While working in the political side of Washington and government for a dozen or so years as part of our 23 years in the nation’s capital, I dealt with many folks who worried about their “legacy” in life.
Legacies even have a “project” dedicating to help people understand what they might, or might not, leave when they die.
“Legacy is fundamental to what it is to be human,” says Susan V. Bosal of The Legacy Project, which calls itself a joint Canadian-American project based in Toronto with offices in Washington, DC. “Research shows that without a sense of working to create a legacy, adults lose meaning in their life. Exploring the idea of legacy offers a glimpse not only into human relationships and building strong communities, but also the human spirit.”
On its website, The Legacy Project describes itself as “an independent, big-picture research, learning, and social innovation group that works across generations.”
In other words, what does any of us do to impact our lives, our community and the world around us?
In the early years of a rambunctious career as a newspaperman who covered news, photographed events and wrote opinion columns, I often said goals centered around “raising hell and having a good time.”
I subscribed to the words of Chicago newspaperman Finley Peter Dunne, who often quoted a fictional 19th century Irish bartender in his columns in the Chicago Evening Post in the late 1800s.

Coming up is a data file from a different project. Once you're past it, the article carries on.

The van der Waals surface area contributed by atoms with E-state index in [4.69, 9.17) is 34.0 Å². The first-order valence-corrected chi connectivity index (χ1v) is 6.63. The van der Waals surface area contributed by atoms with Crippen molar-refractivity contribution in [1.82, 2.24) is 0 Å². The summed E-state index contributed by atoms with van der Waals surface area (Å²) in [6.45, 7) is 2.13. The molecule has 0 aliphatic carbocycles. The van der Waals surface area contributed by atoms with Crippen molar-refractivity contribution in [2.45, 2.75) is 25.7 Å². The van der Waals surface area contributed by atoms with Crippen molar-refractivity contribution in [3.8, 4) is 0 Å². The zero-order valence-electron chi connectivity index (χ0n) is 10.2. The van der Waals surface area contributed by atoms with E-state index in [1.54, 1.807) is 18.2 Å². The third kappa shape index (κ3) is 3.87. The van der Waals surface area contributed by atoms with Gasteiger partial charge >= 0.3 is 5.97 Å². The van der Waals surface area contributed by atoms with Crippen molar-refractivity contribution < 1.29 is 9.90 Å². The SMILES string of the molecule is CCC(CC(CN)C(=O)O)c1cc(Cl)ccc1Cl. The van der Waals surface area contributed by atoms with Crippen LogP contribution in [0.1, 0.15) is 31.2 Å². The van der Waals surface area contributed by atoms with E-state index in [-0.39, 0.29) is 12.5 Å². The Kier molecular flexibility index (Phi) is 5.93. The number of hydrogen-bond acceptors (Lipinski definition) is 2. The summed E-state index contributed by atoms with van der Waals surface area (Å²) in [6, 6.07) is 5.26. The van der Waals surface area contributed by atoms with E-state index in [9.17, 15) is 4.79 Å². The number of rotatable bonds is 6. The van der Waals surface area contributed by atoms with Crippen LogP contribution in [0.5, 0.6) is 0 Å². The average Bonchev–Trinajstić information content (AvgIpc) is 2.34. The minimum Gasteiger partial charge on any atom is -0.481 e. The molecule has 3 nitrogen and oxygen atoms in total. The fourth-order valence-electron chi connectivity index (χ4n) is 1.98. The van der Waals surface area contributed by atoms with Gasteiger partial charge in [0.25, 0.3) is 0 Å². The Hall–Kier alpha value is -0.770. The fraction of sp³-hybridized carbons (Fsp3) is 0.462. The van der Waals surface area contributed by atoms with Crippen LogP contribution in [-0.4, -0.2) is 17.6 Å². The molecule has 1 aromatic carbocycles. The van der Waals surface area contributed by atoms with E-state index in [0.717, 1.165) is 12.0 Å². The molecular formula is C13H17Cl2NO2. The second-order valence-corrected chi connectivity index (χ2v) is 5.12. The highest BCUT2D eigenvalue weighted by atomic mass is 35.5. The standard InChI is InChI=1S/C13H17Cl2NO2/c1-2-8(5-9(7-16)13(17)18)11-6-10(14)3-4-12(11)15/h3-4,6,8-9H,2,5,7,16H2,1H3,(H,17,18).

That bartender, Mr. Dooley, said (according to Dunne):
Th’ newspaper does ivrything f’r us. It runs th’ polis foorce an’ th’ banks, commands th’ milishy, controls th’ ligislachure, baptizes th’ young, marries th’ foolish, comforts th’ afflicted, afflicts th’ comfortable, buries th’ dead an’ roasts thim aftherward.
The quote, complete with Irish alliteration, later became a cleaned up quote to say: “The job of the newspaper is to comfort the afflicted and afflict the comfortable.”
As a brash and overbearing columnist for an Illinois newspaper in the 1970s, I drank too much, chased too many women and took on elected officials, bureaucrats and others engaged in tomfoolery. Too often, I did it without caring who got hurt and what ill effects such attacks might bring.
If such antics define whatever “legacy” I might have, I deserve whatever shame it brings. Today, at age 71, I try to show more restraint but stupid things done in the past build a legacy of their own.
As a recovering alcoholic who hopes to celebrate 25 years of sobriety in June, I have spent much of the past two decades trying to make amends to those I harmed during more than three decades as a drunk. It’s a long list and a failing memory brought on by a brain injury seven years ago and seven decades of abuse to a worn out body has taken its toll.
In recent years, I have tried to openly discuss my failings. I’m a flawed person who put his own desires ahead of the needs of others far too many times. If those failures define my life, it is a definition I deserve.
Perhaps I have lost the ability to reason. Recent things I thought might be helpful to people have, instead, brought anger and disapproval. What I thought might help people became objects of ridicule and charges that I have attempted to glorify myself or my actions.
Thoughts of glory or self-esteem are not my goals in these last days. Redemption is beyond reach.
I accept these failures as self-inflicted wounds. I hope I have learned from the experiences but others say I have still an overbearing asshole and egomaniac.
Perhaps Willie Nelson sang it best:
There’s just a little fashioned karma coming down
Just a little old fashioned justice going round
It really ain’t hard to understand
If you’re gonna dance you gotta pay the band
It’s just a little old fashioned karma coming down*